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Business Process Re-engineering (BPR) - 1990

BPR is the fundamental rethinking and radical redesign of business processes to achieve dramatic process improvements, such as cost, quality, service, and speed. While both BPR and TQM focus on processes, TQM is based on the Japanese philosophy of Kaizen or continuous improvement, whereas BPR is mostly based on performing radical change.

Two articles published in 1990, one in the Sloan Management Review by Thomas Davenport, and the other in the Harvard Business Review by Michael Hammer, discussed the growing wave of process innovation and radical business process change. The term Business Process Re-engineering was never used in the two articles; but was rather coined sometime after the two articles. Hammer's definition of re-engineering is probably more synonymous with the term BPR as Davenport considered it to be a more continuous rather than radical change.

In support of Hammer's view that radical changes must be implemented quickly, Tom Peters wrote that if you don't do these things over a weekend, you will never do them at all (Peters, 1992).

“Don't Automate, Obliterate” became the call of those who set out to re-engineer organizations by shifting management's focus from optimizing specialized functions carried out by individual departments to the cross-departmental activities that made up end-to-end business processes that deliver value to customers.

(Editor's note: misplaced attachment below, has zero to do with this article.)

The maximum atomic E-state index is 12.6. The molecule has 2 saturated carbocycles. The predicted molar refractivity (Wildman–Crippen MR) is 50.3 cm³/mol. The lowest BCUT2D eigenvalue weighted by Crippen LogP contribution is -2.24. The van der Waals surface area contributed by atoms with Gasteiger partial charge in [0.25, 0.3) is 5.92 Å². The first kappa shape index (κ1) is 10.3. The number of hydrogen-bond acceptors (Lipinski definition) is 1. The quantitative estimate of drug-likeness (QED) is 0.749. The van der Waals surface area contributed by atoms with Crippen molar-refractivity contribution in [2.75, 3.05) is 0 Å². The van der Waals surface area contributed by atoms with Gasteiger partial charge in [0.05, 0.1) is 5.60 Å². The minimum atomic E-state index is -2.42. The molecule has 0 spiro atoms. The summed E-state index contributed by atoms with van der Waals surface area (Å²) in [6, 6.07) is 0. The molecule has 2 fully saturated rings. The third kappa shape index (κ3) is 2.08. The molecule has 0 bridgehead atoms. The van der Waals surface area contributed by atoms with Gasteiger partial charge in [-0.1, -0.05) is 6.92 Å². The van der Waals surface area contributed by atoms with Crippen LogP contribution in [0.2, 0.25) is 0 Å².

Although re-engineering soon became a dirty word in business, mainly for the predominate side-effect of downsizing, it helped to eliminate disconnects between and among departments. However, re-engineering offered no explicit method for execution for multiple process-related problems. In fact, some re-engineering were spectacular failures. For example, Levi Strauss initiated one in 1992 that would cover the entire organization. Six years later it admitted it was a mistake and scaled back the project. Re-engineering basically starts with a blank sheet of paper, yet an organization is not blank — it has people, facilities, customers, etc. Thus you cannot change everything.

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Davenport, T. H. & Short, J. E. (1990 Summer). The New Industrial Engineering: Information Technology and Business Process Redesign, Sloan Management Review, pp. 11-27.

Hammer, M. (1990, July-August). Re-engineering Work: Don't Automate, Obliterate, Harvard Business Review, pp. 104-112.

Peters, T. (1992), Liberation Management: Necessary Disorganization for the Nanosecond Nineties , New YorK: Alfred A. Knopf.